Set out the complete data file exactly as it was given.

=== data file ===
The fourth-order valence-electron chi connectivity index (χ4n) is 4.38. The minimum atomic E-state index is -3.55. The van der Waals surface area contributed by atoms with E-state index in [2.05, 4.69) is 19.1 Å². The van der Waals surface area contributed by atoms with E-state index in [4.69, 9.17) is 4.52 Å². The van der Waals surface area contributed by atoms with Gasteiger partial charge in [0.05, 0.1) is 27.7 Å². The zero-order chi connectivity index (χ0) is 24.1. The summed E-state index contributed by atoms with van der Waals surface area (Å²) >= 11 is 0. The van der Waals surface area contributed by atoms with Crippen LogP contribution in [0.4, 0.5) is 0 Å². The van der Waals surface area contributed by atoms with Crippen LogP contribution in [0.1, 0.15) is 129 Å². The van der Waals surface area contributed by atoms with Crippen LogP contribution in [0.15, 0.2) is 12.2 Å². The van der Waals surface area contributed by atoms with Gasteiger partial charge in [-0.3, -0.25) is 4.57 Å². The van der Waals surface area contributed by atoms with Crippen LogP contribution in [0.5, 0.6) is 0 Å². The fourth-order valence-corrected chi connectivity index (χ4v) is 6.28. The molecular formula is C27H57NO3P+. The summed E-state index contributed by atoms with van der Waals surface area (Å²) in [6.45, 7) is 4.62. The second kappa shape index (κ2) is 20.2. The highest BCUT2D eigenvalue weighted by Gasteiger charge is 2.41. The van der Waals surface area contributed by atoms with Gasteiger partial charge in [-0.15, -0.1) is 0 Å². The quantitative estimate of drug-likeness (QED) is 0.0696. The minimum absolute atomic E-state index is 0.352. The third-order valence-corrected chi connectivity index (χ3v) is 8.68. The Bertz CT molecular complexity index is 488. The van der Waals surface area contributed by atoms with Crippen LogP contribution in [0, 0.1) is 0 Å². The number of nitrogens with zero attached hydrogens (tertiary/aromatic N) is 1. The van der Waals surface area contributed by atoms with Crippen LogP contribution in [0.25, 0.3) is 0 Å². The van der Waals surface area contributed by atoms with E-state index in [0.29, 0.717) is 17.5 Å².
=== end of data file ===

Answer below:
The fourth-order valence-electron chi connectivity index (χ4n) is 4.38. The minimum atomic E-state index is -3.55. The van der Waals surface area contributed by atoms with E-state index in [2.05, 4.69) is 19.1 Å². The van der Waals surface area contributed by atoms with E-state index in [4.69, 9.17) is 4.52 Å². The van der Waals surface area contributed by atoms with Gasteiger partial charge in [0.05, 0.1) is 27.7 Å². The zero-order chi connectivity index (χ0) is 24.1. The summed E-state index contributed by atoms with van der Waals surface area (Å²) >= 11 is 0. The van der Waals surface area contributed by atoms with Crippen LogP contribution in [0.4, 0.5) is 0 Å². The van der Waals surface area contributed by atoms with Crippen LogP contribution in [0.1, 0.15) is 129 Å². The van der Waals surface area contributed by atoms with Crippen LogP contribution in [0.15, 0.2) is 12.2 Å². The van der Waals surface area contributed by atoms with Gasteiger partial charge in [-0.3, -0.25) is 4.57 Å². The van der Waals surface area contributed by atoms with Crippen LogP contribution in [0.5, 0.6) is 0 Å². The fourth-order valence-corrected chi connectivity index (χ4v) is 6.28. The molecular formula is C27H57NO3P+. The summed E-state index contributed by atoms with van der Waals surface area (Å²) in [6.45, 7) is 4.62. The second kappa shape index (κ2) is 20.2. The highest BCUT2D eigenvalue weighted by Gasteiger charge is 2.41. The van der Waals surface area contributed by atoms with Gasteiger partial charge in [-0.15, -0.1) is 0 Å². The quantitative estimate of drug-likeness (QED) is 0.0696. The minimum absolute atomic E-state index is 0.352. The third-order valence-corrected chi connectivity index (χ3v) is 8.68. The Bertz CT molecular complexity index is 488. The van der Waals surface area contributed by atoms with Crippen LogP contribution in [0, 0.1) is 0 Å². The number of nitrogens with zero attached hydrogens (tertiary/aromatic N) is 1. The van der Waals surface area contributed by atoms with Crippen LogP contribution in [0.25, 0.3) is 0 Å². The van der Waals surface area contributed by atoms with E-state index in [0.29, 0.717) is 17.5 Å².